My lasagne starts with homemade spaghetti with meat sauce made from scratch using fresh tomatoes (in season) or home canned tomatoes.  Once the sauce is put together with everything but the seasonings and secret ingredients, the cooking begins.  When the sauce gets to the right point I stir in the the remaining ingredients and continue with a low, slow simmer tweaking the flavour as the sauce cooks.  Nothing is measured!  After the sauce is cooled it is ready to make the lasagne.

My record number of lasagne made during one bulk cooking session is 19.  Yes, that is 19!  This was a rather tame session making two large trays and one small tray with the remaining sauce left plain for a later meal of spaghetti with meat sauce.  I used a blend of 8 cheeses in this lasagne with the remaining cheese divided into two zipper freezer bags.  One lasagne and bag of cheese will go to hunt camp.  The cheese is destined for ranch sticks there [I'll post about those later this week.]  The other large tray and sauce went into the freezer, the remaining cheese into the refrigerator and I baked the smaller lasagna for dinner.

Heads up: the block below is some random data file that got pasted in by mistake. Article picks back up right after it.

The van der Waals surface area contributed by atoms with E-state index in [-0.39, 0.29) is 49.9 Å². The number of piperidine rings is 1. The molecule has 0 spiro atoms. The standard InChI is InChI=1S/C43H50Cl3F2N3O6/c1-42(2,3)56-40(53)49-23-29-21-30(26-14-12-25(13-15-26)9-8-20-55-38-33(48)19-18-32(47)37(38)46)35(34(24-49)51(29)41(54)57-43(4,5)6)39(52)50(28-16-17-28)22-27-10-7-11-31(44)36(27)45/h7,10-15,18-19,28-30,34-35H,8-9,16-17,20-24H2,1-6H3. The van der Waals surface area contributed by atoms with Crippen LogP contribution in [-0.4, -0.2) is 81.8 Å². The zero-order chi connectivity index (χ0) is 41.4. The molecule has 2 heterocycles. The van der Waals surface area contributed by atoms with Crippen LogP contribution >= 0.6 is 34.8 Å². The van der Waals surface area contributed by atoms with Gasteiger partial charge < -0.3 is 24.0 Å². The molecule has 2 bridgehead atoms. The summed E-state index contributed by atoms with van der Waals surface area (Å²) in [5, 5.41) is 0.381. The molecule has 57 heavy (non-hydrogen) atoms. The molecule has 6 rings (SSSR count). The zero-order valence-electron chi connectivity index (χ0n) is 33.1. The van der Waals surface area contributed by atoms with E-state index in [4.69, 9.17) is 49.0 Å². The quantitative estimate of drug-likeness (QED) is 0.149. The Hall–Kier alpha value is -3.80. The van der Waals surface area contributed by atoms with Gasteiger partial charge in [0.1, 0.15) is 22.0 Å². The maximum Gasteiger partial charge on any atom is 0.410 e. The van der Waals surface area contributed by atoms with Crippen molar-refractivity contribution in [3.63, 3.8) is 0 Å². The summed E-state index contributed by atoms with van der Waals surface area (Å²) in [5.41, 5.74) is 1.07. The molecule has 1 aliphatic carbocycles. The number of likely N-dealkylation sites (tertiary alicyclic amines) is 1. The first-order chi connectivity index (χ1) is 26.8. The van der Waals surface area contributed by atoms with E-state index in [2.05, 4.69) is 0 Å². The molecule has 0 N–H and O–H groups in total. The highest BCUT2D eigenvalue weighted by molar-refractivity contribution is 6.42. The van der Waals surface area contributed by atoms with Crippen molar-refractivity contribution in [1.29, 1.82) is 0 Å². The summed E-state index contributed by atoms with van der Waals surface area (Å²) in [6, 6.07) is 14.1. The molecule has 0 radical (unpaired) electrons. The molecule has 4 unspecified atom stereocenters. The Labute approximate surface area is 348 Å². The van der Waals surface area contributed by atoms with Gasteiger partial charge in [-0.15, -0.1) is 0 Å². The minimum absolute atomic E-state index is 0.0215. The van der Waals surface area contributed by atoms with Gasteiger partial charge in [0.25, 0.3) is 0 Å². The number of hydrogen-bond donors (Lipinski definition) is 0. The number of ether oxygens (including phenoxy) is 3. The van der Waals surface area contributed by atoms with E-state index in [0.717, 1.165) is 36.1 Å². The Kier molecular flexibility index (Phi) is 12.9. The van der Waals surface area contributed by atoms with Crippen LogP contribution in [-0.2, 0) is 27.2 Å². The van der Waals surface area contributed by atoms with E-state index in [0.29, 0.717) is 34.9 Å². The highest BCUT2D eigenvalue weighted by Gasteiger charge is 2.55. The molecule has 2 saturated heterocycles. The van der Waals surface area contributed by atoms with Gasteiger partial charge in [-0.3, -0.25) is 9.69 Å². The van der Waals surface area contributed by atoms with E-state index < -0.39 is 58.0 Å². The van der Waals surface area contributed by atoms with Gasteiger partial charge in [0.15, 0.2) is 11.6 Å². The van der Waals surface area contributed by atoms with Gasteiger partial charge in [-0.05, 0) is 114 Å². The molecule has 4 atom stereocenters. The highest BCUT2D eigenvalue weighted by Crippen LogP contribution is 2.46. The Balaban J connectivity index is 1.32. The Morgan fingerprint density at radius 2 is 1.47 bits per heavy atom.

smallest tray of lasagna freshly baked
Lasgne (plural) when made from scratch is rather labour intensive but it freezes nicely which is why anytime I make lasagna (singular), I make more than one tray.  I use my homemade meat sauce, cheese blend and regular lasagna noodles made with 100% duram semolina flour.  I don't care for the no-cook lasagna noodles at all.  The bottom layer is always meat sauce followed by cheese and the first layer of noodles.  That noodle layer is topped lightly with the cheese blend, cottage cheese and spinach, then the rest of the layers follow as sauce, cheese, noodles, sauce and ending with a cheese layer.  There are usually 2 noodle layers in the shallow trays (pictured) and 3 or 4 noodle layers in the deeper trays.  I bake at 350ºF with the top tented with tin foil removing the foil for the last 15 minutes of baking.  I increase the baking time if baking from frozen as there's no need to thaw first.